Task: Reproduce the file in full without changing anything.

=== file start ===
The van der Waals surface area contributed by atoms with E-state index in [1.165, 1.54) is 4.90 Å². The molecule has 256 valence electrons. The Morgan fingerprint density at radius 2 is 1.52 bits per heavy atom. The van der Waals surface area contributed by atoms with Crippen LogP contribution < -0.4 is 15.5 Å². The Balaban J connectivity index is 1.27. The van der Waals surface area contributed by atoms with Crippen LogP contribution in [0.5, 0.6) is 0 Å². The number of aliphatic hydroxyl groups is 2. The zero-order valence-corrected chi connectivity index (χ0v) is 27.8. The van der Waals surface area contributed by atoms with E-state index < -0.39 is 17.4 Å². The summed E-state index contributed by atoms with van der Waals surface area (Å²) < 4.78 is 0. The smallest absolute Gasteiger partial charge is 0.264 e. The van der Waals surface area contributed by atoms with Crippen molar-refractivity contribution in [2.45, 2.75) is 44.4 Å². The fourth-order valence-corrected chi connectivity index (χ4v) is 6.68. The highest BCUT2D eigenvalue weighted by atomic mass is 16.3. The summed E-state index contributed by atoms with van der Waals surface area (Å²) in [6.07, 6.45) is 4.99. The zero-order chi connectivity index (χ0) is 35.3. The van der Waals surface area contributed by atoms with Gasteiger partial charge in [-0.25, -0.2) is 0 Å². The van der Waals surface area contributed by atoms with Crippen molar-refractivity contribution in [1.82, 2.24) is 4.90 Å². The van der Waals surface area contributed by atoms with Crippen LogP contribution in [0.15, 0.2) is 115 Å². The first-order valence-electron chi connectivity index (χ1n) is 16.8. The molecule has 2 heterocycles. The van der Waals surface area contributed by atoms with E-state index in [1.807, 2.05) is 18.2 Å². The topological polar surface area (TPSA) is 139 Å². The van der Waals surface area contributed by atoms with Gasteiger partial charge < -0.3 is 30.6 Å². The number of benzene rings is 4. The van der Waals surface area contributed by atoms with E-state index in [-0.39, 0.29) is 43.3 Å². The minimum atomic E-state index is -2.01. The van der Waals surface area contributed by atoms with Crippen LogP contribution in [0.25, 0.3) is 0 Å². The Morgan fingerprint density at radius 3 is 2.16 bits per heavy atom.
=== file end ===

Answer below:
The van der Waals surface area contributed by atoms with E-state index in [1.165, 1.54) is 4.90 Å². The molecule has 256 valence electrons. The Morgan fingerprint density at radius 2 is 1.52 bits per heavy atom. The van der Waals surface area contributed by atoms with Crippen LogP contribution < -0.4 is 15.5 Å². The Balaban J connectivity index is 1.27. The van der Waals surface area contributed by atoms with Crippen LogP contribution in [0.5, 0.6) is 0 Å². The number of aliphatic hydroxyl groups is 2. The zero-order valence-corrected chi connectivity index (χ0v) is 27.8. The van der Waals surface area contributed by atoms with E-state index < -0.39 is 17.4 Å². The summed E-state index contributed by atoms with van der Waals surface area (Å²) < 4.78 is 0. The smallest absolute Gasteiger partial charge is 0.264 e. The van der Waals surface area contributed by atoms with Crippen molar-refractivity contribution in [2.45, 2.75) is 44.4 Å². The fourth-order valence-corrected chi connectivity index (χ4v) is 6.68. The highest BCUT2D eigenvalue weighted by atomic mass is 16.3. The summed E-state index contributed by atoms with van der Waals surface area (Å²) in [6.07, 6.45) is 4.99. The zero-order chi connectivity index (χ0) is 35.3. The van der Waals surface area contributed by atoms with Gasteiger partial charge in [-0.25, -0.2) is 0 Å². The van der Waals surface area contributed by atoms with Crippen molar-refractivity contribution in [1.82, 2.24) is 4.90 Å². The van der Waals surface area contributed by atoms with Crippen LogP contribution in [0.15, 0.2) is 115 Å². The first-order valence-electron chi connectivity index (χ1n) is 16.8. The molecule has 2 heterocycles. The van der Waals surface area contributed by atoms with E-state index in [1.807, 2.05) is 18.2 Å². The topological polar surface area (TPSA) is 139 Å². The van der Waals surface area contributed by atoms with Gasteiger partial charge < -0.3 is 30.6 Å². The number of benzene rings is 4. The van der Waals surface area contributed by atoms with E-state index in [-0.39, 0.29) is 43.3 Å². The minimum atomic E-state index is -2.01. The van der Waals surface area contributed by atoms with Crippen LogP contribution in [0.25, 0.3) is 0 Å². The Morgan fingerprint density at radius 3 is 2.16 bits per heavy atom.